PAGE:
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Tuesday, June 15, 2010

Chemo sucks and I feel bad

I guess I could just end with the title of this post. But perhaps I should elaborate on why I feel bad (I don't think I need to explain why chemo sucks--the idea of poison coursing through my cells and blood stream killing off the good with the bad is freaky enough without all the side effects).

*I am still nauseous/queasy and also a bit dizzy

Let me explain further. The nurse navigator that we met with the week before chemo, lets call her Nurse Sally Sunshine, made it seem as if I would have ZERO nausea--that the anti-nausea medication that they have now is so good and there have been so many advances that I should just not have a problem with nausea at all.

Well, maybe I'm an outlier (OK, I KNOW I'm an outlier) but I am having nausea. Not enough that I'm dry heaving in a crumpled heap with Julia Roberts holding my head while I wretch into a metal bin (if you've seen the film Dying Young then you know what I'm talking about), but enough that I don't feel good--I don't have much of an appetite and my stomach is constantly queasy.

I have a call out to another nurse (this one I like very much--Delma) and I have an appointment with Triangle Acupuncture next week--I have high hopes for the acupuncture--several people have recommended it as a way to help with the side effects of chemo (it helped one of my uncles). I just with Blue Cross/Blue Shield would get with the program and help cover alternative therapies (they don't, so it's all out of pocket).

*I'm not eating.

OK, this isn't technically true--I am eating--or rather constantly nibbling in an effort to hold the nausea at bay. But I'm not really eating big meals, and I'm doing just small nibbles. And it's sad--because I LOVE TO EAT. Or rather, I love food. I still do--and this is one of the saddest consequences of the chemo--having my taste buds change and not having an appetite. I've lost 5 lbs in 5 days, which I know isn't great--this is why I'm hoping the nurse will call back and/or acupuncture will work. If anyone reading this has recommendations on things to eat and how to deal with the change in taste buds and nausea, I'm all ears/eyes.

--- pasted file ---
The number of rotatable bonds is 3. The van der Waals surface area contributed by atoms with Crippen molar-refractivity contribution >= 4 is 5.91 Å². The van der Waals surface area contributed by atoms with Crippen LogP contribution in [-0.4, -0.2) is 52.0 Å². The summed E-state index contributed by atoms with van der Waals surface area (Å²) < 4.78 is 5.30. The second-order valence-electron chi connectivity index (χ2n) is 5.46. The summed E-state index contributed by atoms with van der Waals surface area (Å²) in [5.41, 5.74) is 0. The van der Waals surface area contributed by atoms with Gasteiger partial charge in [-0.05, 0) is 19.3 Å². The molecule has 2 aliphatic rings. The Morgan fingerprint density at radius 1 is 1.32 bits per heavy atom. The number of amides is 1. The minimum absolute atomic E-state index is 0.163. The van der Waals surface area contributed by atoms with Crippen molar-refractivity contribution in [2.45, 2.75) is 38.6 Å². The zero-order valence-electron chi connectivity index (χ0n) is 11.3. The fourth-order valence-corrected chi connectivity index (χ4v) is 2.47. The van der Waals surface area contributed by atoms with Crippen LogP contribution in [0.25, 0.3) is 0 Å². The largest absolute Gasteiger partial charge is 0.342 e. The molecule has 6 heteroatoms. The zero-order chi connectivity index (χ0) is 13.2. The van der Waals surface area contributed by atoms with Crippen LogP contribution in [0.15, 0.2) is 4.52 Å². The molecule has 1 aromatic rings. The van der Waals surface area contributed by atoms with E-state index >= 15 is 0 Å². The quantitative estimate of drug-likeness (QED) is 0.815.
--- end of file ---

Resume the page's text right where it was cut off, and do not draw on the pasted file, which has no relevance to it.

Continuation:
*I'm tired.

So if you know me, you know I'm a high energy kind of person. But I have to say that since chemo started, I've been much more tired--first it was at 25% below capacity, but I'd say that today (and yesterday) it's more like 50%. The mornings are better than the afternoons--and I'm usually asleep by 9pm or 10pm. I have been able to do a mile of walking in the mornings--and that seems to help with the nausea, interestingly enough. But I'd say by about 2pm I am in need of a nap, and more to the point, the energy it takes to do just a single thing feels sapping. And I'm someone used to multi-tasking, so this is a new reality for me.